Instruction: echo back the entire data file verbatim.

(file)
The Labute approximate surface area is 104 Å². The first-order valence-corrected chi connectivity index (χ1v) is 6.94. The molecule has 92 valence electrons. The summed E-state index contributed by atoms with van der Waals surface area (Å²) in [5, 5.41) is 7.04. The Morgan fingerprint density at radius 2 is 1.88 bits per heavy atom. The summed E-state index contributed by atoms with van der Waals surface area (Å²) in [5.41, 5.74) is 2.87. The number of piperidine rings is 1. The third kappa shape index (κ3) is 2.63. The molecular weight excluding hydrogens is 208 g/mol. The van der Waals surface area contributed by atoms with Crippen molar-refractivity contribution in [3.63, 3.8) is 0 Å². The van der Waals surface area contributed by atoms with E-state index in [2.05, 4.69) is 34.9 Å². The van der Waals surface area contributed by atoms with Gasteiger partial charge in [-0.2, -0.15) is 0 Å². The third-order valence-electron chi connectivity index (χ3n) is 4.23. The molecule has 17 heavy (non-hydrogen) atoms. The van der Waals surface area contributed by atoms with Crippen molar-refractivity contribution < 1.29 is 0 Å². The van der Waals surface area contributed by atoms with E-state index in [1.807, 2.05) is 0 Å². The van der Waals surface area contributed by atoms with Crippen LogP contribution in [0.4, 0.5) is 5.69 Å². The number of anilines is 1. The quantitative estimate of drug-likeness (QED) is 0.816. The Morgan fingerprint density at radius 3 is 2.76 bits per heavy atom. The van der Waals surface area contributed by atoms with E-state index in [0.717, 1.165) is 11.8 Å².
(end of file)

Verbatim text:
The Labute approximate surface area is 104 Å². The first-order valence-corrected chi connectivity index (χ1v) is 6.94. The molecule has 92 valence electrons. The summed E-state index contributed by atoms with van der Waals surface area (Å²) in [5, 5.41) is 7.04. The Morgan fingerprint density at radius 2 is 1.88 bits per heavy atom. The summed E-state index contributed by atoms with van der Waals surface area (Å²) in [5.41, 5.74) is 2.87. The number of piperidine rings is 1. The third kappa shape index (κ3) is 2.63. The molecular weight excluding hydrogens is 208 g/mol. The van der Waals surface area contributed by atoms with Crippen molar-refractivity contribution in [3.63, 3.8) is 0 Å². The van der Waals surface area contributed by atoms with E-state index in [2.05, 4.69) is 34.9 Å². The van der Waals surface area contributed by atoms with Gasteiger partial charge in [-0.2, -0.15) is 0 Å². The third-order valence-electron chi connectivity index (χ3n) is 4.23. The molecule has 17 heavy (non-hydrogen) atoms. The van der Waals surface area contributed by atoms with Crippen molar-refractivity contribution < 1.29 is 0 Å². The van der Waals surface area contributed by atoms with E-state index in [1.807, 2.05) is 0 Å². The van der Waals surface area contributed by atoms with Crippen LogP contribution in [0.4, 0.5) is 5.69 Å². The number of anilines is 1. The quantitative estimate of drug-likeness (QED) is 0.816. The Morgan fingerprint density at radius 3 is 2.76 bits per heavy atom. The van der Waals surface area contributed by atoms with E-state index in [0.717, 1.165) is 11.8 Å².